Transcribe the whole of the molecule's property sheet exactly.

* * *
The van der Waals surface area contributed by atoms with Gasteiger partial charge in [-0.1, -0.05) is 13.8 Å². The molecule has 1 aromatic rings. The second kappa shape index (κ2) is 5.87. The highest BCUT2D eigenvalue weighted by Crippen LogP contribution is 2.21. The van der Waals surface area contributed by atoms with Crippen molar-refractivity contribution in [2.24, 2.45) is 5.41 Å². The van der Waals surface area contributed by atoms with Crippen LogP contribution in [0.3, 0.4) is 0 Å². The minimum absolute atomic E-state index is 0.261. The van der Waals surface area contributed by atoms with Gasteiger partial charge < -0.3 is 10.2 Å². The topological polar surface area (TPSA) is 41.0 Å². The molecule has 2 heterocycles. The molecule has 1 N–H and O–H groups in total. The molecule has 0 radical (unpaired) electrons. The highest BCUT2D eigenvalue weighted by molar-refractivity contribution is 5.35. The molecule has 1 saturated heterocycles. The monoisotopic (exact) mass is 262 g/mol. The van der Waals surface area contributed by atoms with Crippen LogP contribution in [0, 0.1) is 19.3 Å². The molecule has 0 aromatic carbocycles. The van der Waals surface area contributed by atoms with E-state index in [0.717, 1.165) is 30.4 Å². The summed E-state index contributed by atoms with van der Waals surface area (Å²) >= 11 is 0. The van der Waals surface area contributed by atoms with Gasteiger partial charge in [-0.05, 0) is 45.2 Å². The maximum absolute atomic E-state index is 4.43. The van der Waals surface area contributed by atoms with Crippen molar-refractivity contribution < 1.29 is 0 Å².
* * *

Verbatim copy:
The van der Waals surface area contributed by atoms with Gasteiger partial charge in [-0.1, -0.05) is 13.8 Å². The molecule has 1 aromatic rings. The second kappa shape index (κ2) is 5.87. The highest BCUT2D eigenvalue weighted by Crippen LogP contribution is 2.21. The van der Waals surface area contributed by atoms with Crippen molar-refractivity contribution in [2.24, 2.45) is 5.41 Å². The van der Waals surface area contributed by atoms with Crippen LogP contribution in [0.3, 0.4) is 0 Å². The minimum absolute atomic E-state index is 0.261. The van der Waals surface area contributed by atoms with Gasteiger partial charge < -0.3 is 10.2 Å². The topological polar surface area (TPSA) is 41.0 Å². The molecule has 2 heterocycles. The molecule has 1 N–H and O–H groups in total. The molecule has 0 radical (unpaired) electrons. The highest BCUT2D eigenvalue weighted by molar-refractivity contribution is 5.35. The molecule has 1 saturated heterocycles. The monoisotopic (exact) mass is 262 g/mol. The van der Waals surface area contributed by atoms with Crippen LogP contribution in [0, 0.1) is 19.3 Å². The molecule has 0 aromatic carbocycles. The van der Waals surface area contributed by atoms with E-state index in [0.717, 1.165) is 30.4 Å². The summed E-state index contributed by atoms with van der Waals surface area (Å²) >= 11 is 0. The van der Waals surface area contributed by atoms with Gasteiger partial charge in [-0.05, 0) is 45.2 Å². The maximum absolute atomic E-state index is 4.43. The van der Waals surface area contributed by atoms with Crippen molar-refractivity contribution < 1.29 is 0 Å².